For customer Laura Hargrove, the choice between moving-truck companies Budget and Penske came down to how they use Twitter.
NPR

Originally published on Wed August 15, 2012 6:48 am

Once used mostly for one-time promos and marketing, Twitter is now something businesses are relying on to provide customer service. For instance, Southwest Airlines tweets to alert folks about delays. And Best Buy responds to questions and complaints via Twitter. And they're not alone.

Let's say you're thinking of ordering a pair of shoes online and you want to know the store's exchange policy. You could pick up the phone — but then you'll hear the old recording: "To ensure quality service, your call may be monitored or recorded."

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It's All Politics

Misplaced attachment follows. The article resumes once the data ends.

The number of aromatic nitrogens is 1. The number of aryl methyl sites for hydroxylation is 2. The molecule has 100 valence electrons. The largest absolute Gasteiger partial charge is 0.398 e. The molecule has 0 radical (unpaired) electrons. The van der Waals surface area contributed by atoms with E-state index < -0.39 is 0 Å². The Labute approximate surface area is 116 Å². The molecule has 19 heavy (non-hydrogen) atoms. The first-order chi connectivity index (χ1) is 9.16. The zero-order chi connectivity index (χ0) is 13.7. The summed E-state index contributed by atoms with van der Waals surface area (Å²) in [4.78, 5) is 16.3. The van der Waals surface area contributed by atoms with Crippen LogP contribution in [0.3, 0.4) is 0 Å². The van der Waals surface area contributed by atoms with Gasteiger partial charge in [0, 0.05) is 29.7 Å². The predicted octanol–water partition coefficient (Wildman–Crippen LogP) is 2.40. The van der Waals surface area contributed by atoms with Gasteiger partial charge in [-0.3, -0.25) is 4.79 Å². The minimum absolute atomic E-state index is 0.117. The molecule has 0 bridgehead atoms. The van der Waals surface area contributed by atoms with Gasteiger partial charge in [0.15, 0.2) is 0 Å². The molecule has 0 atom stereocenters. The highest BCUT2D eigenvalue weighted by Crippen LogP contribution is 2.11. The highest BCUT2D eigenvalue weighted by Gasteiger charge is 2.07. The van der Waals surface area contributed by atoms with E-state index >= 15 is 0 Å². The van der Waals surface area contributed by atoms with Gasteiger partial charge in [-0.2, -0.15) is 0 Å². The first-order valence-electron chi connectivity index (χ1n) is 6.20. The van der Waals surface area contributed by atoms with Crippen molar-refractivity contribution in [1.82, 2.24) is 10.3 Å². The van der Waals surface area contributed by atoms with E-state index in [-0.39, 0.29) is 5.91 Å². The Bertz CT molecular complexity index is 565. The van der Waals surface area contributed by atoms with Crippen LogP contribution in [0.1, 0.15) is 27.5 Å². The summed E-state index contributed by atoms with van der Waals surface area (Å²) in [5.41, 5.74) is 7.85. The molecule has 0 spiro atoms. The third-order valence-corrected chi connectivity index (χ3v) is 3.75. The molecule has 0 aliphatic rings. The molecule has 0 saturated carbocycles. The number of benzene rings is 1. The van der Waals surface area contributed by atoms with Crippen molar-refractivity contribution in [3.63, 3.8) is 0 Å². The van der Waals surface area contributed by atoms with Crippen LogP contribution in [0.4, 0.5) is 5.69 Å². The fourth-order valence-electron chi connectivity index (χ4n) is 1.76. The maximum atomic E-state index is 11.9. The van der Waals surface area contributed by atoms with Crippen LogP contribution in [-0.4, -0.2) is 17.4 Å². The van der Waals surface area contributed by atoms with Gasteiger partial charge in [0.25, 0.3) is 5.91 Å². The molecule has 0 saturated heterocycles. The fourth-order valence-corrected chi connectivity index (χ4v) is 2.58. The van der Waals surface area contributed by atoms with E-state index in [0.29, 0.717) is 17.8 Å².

2:49 pm
Tue August 14, 2012

Ryan's Mission For Fed: Focus On Prices, Not Unemployment

House Budget Committee Chairman Paul Ryan, R-Wis., shakes hands with Federal Reserve Chairman Ben Bernanke at the close of the committee's hearing on the state of the economy in February 2011.
J. Scott Applewhite AP

Originally published on Thu August 16, 2012 11:07 am

Mitt Romney's new running mate has authored some provocative policy proposals to cut budget deficits and overhaul Social Security, Medicare and Medicaid. But Rep. Paul Ryan has also been an advocate for a different course for the central banking system of the United States, the Federal Reserve.

For the past 35 years, the Fed has had a dual mandate from Congress: to set interest rates at levels that will both foster maximum employment and keep prices stable. Put another way, the Fed's goals are to get unemployment as low as possible while keeping inflation in check.

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The Two-Way
2:33 pm
Tue August 14, 2012

British Bank Agrees To $340 Million Settlement Over Laundering Charges

Originally published on Tue August 14, 2012 3:27 pm

Britain's fifth-largest bank has agreed to pay $340 million to settle charges by New York regulators that it laundered money for Iranian clients.